University College London and the Accord Coalition on inclusive schooling are teaming up to host a major panel debate on the role of religion in education.
The event on Wednesday 15 June 2011 marks 140 years since the University Tests Act became law, and features leading political and religious figures.
The University Tests Act of 1871 brought to an end religious discrimination in Universities in the UK for non-theological courses. Prior to the Act, colleges at Oxford, Cambridge and Durham Universities restricted fellowships and places to study to Anglicans.
Confirmed to speak at the event are Charles Clarke (former Secretary of State for Education), Dr Muhammad Abdul Bari (Secretary General of the Muslim Council of Britain 2006-2010), Rabbi Dr Jonathan Romain MBE (Chair of the Accord Coalition), and Professor Anthony C. Grayling (incoming President of the British Humanist Association).
Representatives from both the Government and the Church of England have also been invited to participate in the conversation.
Professor Michael Worton, UCL’s Vice Provost for Academic affairs, said: “It is important to mark this anniversary and to engage creatively with the thinking behind the University Tests Act in the context of today’s debates around faith, freedom of expression and secularity. It is also appropriate that this debate should take place at UCL, England’s first avowedly secular university, and we are delighted to host this event in collaboration with the Accord Coalition”.
Rabbi Dr Jonathan Romain, Chair of the Accord Coalition, added: “We are very pleased to be jointly hosting a public debate to mark the 140th anniversary since the University Tests Act was enacted into law with UCL, the first university institution in England to admit students regardless of their beliefs, when as a society with are still trying to balance the rights and freedoms of religious groups, their adherents, pupils, staff and parents in the education system today”.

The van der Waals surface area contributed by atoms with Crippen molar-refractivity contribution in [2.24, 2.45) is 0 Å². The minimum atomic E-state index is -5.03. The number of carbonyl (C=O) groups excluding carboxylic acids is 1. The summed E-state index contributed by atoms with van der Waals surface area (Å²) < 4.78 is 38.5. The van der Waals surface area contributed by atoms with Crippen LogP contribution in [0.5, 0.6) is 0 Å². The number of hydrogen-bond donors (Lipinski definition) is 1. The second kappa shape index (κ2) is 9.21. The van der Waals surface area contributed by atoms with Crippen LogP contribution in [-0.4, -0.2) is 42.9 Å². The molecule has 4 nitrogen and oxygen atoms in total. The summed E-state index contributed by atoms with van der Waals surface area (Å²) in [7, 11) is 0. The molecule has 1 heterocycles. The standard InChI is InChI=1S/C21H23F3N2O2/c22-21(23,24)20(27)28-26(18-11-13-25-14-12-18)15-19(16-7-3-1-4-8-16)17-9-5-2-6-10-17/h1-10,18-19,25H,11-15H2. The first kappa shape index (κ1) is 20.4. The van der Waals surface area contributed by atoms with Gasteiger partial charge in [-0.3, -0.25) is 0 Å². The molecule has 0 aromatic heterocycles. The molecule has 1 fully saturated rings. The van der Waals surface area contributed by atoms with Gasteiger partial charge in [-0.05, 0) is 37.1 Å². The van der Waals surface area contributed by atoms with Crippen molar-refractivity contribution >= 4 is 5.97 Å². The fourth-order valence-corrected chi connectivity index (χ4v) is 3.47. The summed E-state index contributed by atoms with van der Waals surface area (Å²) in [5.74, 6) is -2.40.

While many universities and colleges have explicitly religious foundations, and most have active religion and belief student groups, discourse on the role of religion in the education system today focuses largely on school age education.
A third of state-funded schools in England and Wales are faith schools, and most can employ teachers and select pupils on the grounds of religion, as well as provide instructional Religious Education.
Some claim these practices help to create a more segregated school system, which may undermine community cohesion, while others believe these freedoms allow schools to foster a unique character preferred by many parents.
Almost all faith schools are Christian; some argue that many more non-Christian faith schools should be established, while others contend the state should not fund faith schools on principle.
The Accord Coalition has argued for a reform agenda to ensure that all schools, however funded, are open to all, non-discriminatory, inclusive and community-oriented.
The public event is free to attend and will take place place in Theatre 1 of the Cruciform Building on Gower Street in Bloomsbury between 19:00 and 20:30. Tickets can be booked at http://uclreligionineducation.eventbrite.com.
Ekklesia, the beliefs and values thinktank, is one of the founding member bodies of the Accord Coalition.